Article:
* The leadership of the team turned functional control of the raid over to a junior officer, and thought he did a great job!  Imagine explaining that.

* In depositions, SWAT officers–and others–badly contradicted each other, rendering everything they said unreliable.  Imagine them having to explain how all of their statements about being told Jose was a stone cold cartel killer and they expected armed resistance at his home prior to the raid were lies made up afterward to justify his killing.

The Raid:

* Imagine anyone trying to explain or justify the 54 second video.  Imagine a real SWAT expert taking that video apart, frame by frame, for the jury.

* Imagine the SWAT supervisors explaining why the SWAT team was so professional they were playing music in their armored vehicle during the raid.

* Imagine the SWAT officers explaining why they just stood there, doing nothing, rather than entering in an organized, professional fashion.

* Imagine the shield man–Officer Hector Iglesias of the Sahuarita Police–trying to explain how he ended up on his ass, his back to the supposed killer, when there had not been a shot fired.

* Imagine any of the five SWAT shooters explaining why they fired even one shot.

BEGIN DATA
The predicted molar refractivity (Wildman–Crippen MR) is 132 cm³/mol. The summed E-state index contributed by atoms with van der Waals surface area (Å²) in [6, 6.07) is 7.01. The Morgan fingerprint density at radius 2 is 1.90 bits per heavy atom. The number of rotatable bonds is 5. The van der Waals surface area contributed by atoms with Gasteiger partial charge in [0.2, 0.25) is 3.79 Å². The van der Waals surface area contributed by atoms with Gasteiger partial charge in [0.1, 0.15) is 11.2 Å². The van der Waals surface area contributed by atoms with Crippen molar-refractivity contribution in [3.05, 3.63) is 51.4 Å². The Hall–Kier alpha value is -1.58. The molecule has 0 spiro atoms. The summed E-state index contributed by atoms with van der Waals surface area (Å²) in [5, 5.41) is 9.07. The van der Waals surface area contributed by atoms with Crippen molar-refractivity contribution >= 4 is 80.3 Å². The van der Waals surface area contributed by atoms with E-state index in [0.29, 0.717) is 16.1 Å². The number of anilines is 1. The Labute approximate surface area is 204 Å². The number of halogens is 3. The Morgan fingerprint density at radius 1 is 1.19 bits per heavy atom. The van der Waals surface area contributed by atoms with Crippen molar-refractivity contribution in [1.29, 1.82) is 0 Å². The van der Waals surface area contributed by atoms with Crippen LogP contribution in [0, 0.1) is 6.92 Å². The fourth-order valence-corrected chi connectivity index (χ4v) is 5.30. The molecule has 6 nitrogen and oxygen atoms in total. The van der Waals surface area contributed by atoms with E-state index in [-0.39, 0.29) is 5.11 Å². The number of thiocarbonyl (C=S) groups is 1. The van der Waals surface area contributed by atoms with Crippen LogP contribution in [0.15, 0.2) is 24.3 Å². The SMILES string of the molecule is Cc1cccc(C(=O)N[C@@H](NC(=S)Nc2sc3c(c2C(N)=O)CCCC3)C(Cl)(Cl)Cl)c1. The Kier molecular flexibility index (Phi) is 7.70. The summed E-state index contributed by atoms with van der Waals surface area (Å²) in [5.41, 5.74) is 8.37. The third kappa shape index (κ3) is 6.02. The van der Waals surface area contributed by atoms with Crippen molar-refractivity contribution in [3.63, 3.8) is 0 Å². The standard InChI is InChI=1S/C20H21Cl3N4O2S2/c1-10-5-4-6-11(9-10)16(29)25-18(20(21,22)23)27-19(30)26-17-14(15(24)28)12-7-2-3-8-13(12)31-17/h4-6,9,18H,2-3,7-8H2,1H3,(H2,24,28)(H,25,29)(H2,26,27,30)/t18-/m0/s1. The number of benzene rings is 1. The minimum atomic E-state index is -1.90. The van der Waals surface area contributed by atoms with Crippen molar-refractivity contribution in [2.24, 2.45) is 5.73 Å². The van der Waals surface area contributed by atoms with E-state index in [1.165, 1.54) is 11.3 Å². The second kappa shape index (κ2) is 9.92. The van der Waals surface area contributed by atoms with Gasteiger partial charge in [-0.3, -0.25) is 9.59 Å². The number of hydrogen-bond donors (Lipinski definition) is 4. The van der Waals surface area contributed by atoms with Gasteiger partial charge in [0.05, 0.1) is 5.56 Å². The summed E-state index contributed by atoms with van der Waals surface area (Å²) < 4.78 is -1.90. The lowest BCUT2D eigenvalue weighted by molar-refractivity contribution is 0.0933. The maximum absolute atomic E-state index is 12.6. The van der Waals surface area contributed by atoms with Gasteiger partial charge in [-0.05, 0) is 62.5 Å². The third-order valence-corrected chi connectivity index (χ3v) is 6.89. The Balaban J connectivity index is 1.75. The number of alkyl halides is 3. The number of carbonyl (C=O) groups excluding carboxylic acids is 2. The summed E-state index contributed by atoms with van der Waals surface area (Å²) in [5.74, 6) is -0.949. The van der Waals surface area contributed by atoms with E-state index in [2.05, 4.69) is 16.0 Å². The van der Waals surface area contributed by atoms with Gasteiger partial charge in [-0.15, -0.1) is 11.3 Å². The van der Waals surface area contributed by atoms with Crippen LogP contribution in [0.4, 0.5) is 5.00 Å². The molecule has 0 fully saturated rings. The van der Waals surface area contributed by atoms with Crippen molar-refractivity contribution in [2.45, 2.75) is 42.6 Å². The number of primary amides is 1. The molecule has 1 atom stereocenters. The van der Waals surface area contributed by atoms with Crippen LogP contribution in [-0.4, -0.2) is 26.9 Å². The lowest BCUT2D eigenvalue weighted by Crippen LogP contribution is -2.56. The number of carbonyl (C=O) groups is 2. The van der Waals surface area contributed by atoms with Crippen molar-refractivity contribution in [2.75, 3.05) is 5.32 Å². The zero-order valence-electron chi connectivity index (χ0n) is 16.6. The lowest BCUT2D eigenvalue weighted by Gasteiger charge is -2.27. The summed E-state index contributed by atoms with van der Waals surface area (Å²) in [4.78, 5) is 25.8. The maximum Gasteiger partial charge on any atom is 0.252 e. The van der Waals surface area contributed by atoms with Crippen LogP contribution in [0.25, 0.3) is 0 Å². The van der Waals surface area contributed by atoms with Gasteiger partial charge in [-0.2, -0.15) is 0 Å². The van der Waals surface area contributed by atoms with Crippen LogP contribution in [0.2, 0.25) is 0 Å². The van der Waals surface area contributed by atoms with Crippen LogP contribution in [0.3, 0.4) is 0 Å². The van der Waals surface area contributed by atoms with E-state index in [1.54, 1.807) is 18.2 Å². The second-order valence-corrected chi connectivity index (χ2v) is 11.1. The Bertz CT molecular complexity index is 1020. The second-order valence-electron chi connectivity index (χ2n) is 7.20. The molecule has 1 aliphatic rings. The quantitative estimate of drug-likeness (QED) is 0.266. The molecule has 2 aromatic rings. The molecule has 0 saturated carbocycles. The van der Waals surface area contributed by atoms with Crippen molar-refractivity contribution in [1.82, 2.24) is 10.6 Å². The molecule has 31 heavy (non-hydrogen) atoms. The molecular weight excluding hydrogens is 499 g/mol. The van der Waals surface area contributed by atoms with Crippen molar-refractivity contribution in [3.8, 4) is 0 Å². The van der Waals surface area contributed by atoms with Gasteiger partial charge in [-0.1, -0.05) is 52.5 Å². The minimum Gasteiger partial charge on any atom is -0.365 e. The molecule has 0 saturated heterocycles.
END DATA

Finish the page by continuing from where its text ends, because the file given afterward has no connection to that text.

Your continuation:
* Imagine any of the SWAT shooters explaining why they emptied their weapons.

* Imagine any of the SWAT shooters explaining why they only hit Guerena with 22 out of 71 rounds, and how they came to ventilate his home from floor to ceiling and wall to wall.

* Imagine any of the SWAT shooters having to explain how they shot neighboring homes.

* Imagine explaining how they managed to shoot up the front door of the house, and the walls on both sides of the doorframe.

* Imagine the “me too” shooter explaining what or who he was shooting at and why.

* Imagine explained their “run away, run away!” retreat.

The Immediate Aftermath:

* The officers were so disorganized and cowardly, they did nothing until Vanessa came to the front door.

* Vanessa told them there was no one but her 4 year-old son inside.  Why didn’t they understand and act on that?

* Imagine them explaining how they planned to enter to search for the 4 year-old child, and if they didn’t immediately find him, turn around and run away again.

* Imagine them explaining how they left the boy alone in the house until he came to the open, bullet-shredded door unbidden.  Imagine the video of a crying, pajama-clad child being snatched by the men that killed his father being played in court.

* Imagine Vanessa’s testimony about begging them to get Jose medical help and about not leaving her son alone with his dying, bleeding father.

* They left Jose to bleed out for more than an hour and 15 minutes.  Two possibilities: abject incompetence and cowardice, or they left him to die so he couldn’t contradict their version of events.  In effect, they murdered him twice.  Neither option reflects well on the police.

* Imagine explaining the two robots poking and prodding Jose, and explaining why they felt it necessary to have a doctor declare him dead from long distance rather than having the doctor–or any medical personnel–treat him.

* The officers found nothing in their search of Jose’s home.  Explain that.